Healthy? You must be kidding!

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Related tags: Snack foods

Thanks to education secretary Ruth Kelly's campaign to get rid of 'junk food' in schools, snack manufacturers are reformulating their products. But not everything is as healthy as it seems, says Sue Scott

If you are not responsible about producing food for kids you should be "put up against a wall and shot", says Jonty White, director of Burts Chips, as the screw tightens on the £500m children's snack food industry.

A curious statement, coming from a man who makes crisps one of education secretary Ruth Kelly's targets in the non-negotiable clamp down on so-called 'junk' food in schools from 2006 but, like many at the sharp end of an increasingly confused and polarised debate about diet and children's health, White believes integrity is what really counts on ingredients lists if snacks are to survive a puritanical onslaught.

"We are very open about our ingredients declaration. We declare our sodium levels as salt and we are the only crisp manufacturer that tests for fat content when it's at its highest, which makes us look higher than some of the rest, but at least it's honest," says White, who launched a no-salt range of portion-controlled 25g bags for kids last year and added four naturally flavoured variants to make up a one-a-day lunchbox variety pack.

Worse things than crisps

But while White might insist "there are much worse things out there than a packet of crisps for your child", as far as Joe Harvey of the Health Education Trust (HET), a non governmental organisation taking the lead in setting standards for children's foods, is concerned, most confectionery and packeted snacks won't make it into the new Eden.

According to Harvey, who claims to have had several conversations with major snacks and drinks manufacturers over the last two months, Kelly's announcement of radical reform to school food has kicked product development teams into action. "The industry won't change anything if it doesn't have to change anything," says Harvey. "There's a huge amount of interest from major manufacturers now. They realise that they will effectively be out of every school and most leisure centres unless they pull their finger out. And the knock-on effect in other channels could be severe, he warns.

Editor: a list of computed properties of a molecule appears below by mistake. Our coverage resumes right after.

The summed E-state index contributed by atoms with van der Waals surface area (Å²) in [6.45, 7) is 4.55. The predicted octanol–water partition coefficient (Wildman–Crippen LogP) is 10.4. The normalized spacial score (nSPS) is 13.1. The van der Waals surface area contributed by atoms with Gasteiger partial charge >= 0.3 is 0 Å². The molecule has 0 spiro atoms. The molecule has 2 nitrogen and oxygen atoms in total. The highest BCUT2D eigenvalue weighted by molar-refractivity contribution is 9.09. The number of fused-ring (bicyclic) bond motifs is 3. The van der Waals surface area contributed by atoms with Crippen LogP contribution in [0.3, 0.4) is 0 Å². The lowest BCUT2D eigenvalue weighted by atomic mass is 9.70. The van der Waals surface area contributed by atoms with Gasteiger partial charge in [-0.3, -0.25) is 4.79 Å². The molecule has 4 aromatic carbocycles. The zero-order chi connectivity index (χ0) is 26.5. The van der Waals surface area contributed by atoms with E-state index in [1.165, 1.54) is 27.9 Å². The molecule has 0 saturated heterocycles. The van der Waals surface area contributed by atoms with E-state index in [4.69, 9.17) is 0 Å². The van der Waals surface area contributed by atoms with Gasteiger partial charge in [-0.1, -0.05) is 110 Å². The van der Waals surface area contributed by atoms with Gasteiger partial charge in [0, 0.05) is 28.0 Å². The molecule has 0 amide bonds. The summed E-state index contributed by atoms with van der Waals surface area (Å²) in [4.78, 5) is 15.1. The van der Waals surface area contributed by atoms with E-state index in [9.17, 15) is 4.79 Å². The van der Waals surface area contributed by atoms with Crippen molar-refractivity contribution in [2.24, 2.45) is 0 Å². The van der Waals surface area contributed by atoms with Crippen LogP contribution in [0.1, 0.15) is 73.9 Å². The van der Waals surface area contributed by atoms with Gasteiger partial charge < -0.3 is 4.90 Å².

The development of an HET 'kite mark' for children's snacks to be promoted in schools has left many in the industry nervous that the agenda is out of control, being driven outside of Whitehall and turning the fog surrounding nutrient profiling and labelling into a real pea-souper. "The HET is like God at the moment, says one insider. "It's an interesting role for a non-governmental organisation.

"There's a lot of confusion," says Graeme Mulheron, sales and marketing manager for Lyme Regis Foods, which has led the niche healthy sweet snack market and recently entered the mainstream aisles for the first time with Kids Break, an unsweetened cereal bar which is going head to head with KitKat on the biscuit counter. He adds: "If you put a spell check over the ingredients list of most cereal bars it would struggle to find a word it recognised, says Mulheron. "Major manufacturers just weren't addressing the issue."

According to Finlay Lockie, director of Snapz, which uses the five-a-day logo to promote its packs of dried apple crisps, concrete guidelines on what is and is not acceptable in children's snacks are well overdue although he deplores recent shotgun policy making.

"There's no point huffing and puffing that people snack in the UK. It cannot be reversed now, so the only sensible approach is to offer snacks that are genuinely healthy," he says.

But he echoes Jonty White's concerns that lack of honesty is undermining attempts to restore confidence in the sector. "The two original Apple Snapz were the beginning of a campaign to build a range of healthy crisp snacks that have integrity at their heart and no crap in them. I have been shocked at the twaddle talked about health by companies offering the same old thing. What I find annoying is that some of the major snack makers are producing snacks which are less unhealthy but marketing them as healthy.

Fourteen new variants join the Snapz apple range this month, including naturally flavoured strawberry, blackcurrant, banana and orange crisps, together with three vegetable varieties and a range of Mini Snapz cubes in 12g bags aimed at youngsters.

It's the kind of out-of-the-box thinking needed to send children's snacks to the front of the class, according to Nicky Owen, director of the international consultancy Dragon Brands and author of the report, How to be hot on health and cool for kids.